Congress looking out for people rather than companies???
Fetch the smelling sauce!
Most of the companies doing this were small companies, so they amounted to little in the way of campaign donations.
Instead of adding a single extra second to the end of the day, we'll run the clocks 0.0014% slower across the ten hours before and ten hours after the leap second, and "smear" the extra second across these twenty hours.
I wonder why they're "smearing" the time over 20 hours rather than 24, which would seem the more obvious solution.
It's not even an issue of cost. A lot of content owners don't want Netflix to have a complete catalog. NBC/Universal/Comcast, for example, controls a lot of content and *also* services for distributing content. If you can get all of the Comcast content without paying for Comcast services, then Comcast loses a bunch of money. Comcast will, therefore, go out of its way to hobble Netflix and prevent it from having access to all of it's content.
This is true too. Just look at DirecTV Now that launched today. Has some locals (owned and operated only) but NBC, where available, is only available to stream live on mobile devices, not on TVs. Ridiculous restriction, and probably only exists because they are now owned by Comcast. Hell it's insane that DirecTV, which already has contracts with all these different content providers, has to renegotiate for rights to send the same content over the internet instead of satellite.
Why not? Look how well Google Books worked out.
Because those are totally the same. Want something more relevant, look what happened to Aereo.
The point on a mobile device is pretty dubious, actually. Who in the world would like to watch a move on the tiny little screen? I know that people these days think that's the way to watch, but really: it isn't.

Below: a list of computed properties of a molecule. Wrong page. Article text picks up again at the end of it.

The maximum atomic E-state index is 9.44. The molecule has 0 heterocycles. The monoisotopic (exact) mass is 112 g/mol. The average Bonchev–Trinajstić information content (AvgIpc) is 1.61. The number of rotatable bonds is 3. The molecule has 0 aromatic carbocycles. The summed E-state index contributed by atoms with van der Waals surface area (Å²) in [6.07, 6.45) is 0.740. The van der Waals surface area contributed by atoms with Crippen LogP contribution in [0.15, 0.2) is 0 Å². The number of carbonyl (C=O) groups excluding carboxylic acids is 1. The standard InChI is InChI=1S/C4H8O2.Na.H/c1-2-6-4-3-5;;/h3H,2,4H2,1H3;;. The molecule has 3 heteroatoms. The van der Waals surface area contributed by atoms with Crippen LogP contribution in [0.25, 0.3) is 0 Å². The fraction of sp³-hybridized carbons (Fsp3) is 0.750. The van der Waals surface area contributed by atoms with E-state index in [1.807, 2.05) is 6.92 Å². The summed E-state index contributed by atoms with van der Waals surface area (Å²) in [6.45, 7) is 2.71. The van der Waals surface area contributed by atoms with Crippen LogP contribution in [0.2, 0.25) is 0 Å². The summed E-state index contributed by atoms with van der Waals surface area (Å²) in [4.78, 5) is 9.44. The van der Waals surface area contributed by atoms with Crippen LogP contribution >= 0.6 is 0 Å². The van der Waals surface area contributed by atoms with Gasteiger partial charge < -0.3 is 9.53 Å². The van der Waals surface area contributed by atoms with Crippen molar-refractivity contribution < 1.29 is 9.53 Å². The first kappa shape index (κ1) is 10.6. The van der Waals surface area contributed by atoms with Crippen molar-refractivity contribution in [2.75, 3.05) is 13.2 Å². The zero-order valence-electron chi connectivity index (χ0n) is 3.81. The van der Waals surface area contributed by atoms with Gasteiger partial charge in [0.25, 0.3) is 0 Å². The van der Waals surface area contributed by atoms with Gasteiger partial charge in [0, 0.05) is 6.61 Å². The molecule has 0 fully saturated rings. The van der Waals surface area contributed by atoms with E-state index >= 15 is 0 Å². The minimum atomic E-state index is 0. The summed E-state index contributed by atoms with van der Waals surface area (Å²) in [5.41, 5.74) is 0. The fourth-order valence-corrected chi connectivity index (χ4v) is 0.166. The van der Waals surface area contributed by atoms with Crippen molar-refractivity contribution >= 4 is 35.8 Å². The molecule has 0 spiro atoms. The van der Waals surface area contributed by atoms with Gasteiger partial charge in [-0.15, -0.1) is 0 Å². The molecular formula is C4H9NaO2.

I always bring my laptop on travel, so I'd watch movies on that, if they were available. But often the wifi you get at a hotel is pretty ratty.
People under 30. It's they way they want to watch stuff. I don't get it myself but I'm not going to tell someone they are watching TV wrong.
Also, what crappy hotels do you stay at that don't have TV in the rooms? Every hotel I've been in for the past few years has had a TV with HDMI in. I just either hook up my laptop or if it's a long trip I'll bring a Shield TV or Roku stick (both can navigate hotel WiFi logins). Laptop screens are too damn small.
Netflix still has to get permissions to distribute those discs.
No, actually they do not. Not in the US at least. Discs being physical items they can rent them as they see fit, as long as they are original media. Streaming, on the other hand, does require it. I mean, do you honestly think they have a bunch of DVDs setting around they also have the rights to stream without paying more and they just went "Nope!".
Ok, cool - you got any names for decent fibre suppliers in Togo ?
Increase the streaming catalog to include everything they have in their mailing only DVD catalog.
And you will be OK with paying $100 per month for the subscription then, right? It's not like that content is free. They can't just rip the DVDs they have and put it online for you to watch.
If it only lets you download in a format that only plays on their proprietary player, then it's not an improvement at all. Give users the ability to download actual video.
How is it not an improvement? You already have to use their player. There isn't a chance in hell of any studio (including the ones that actually make the "Netflix Originals") allowing unencrypted downloads that play outside the player so that will never happen. At least this way you can take the content offline, which you could not before. That is, by definition, an improvement.
Did Amazon just invent a tablet?
Sounds more like the tablet equivalent of an old fashioned console TV.
Hard work never killed anybody, but why take a chance? -- Charlie McCarthy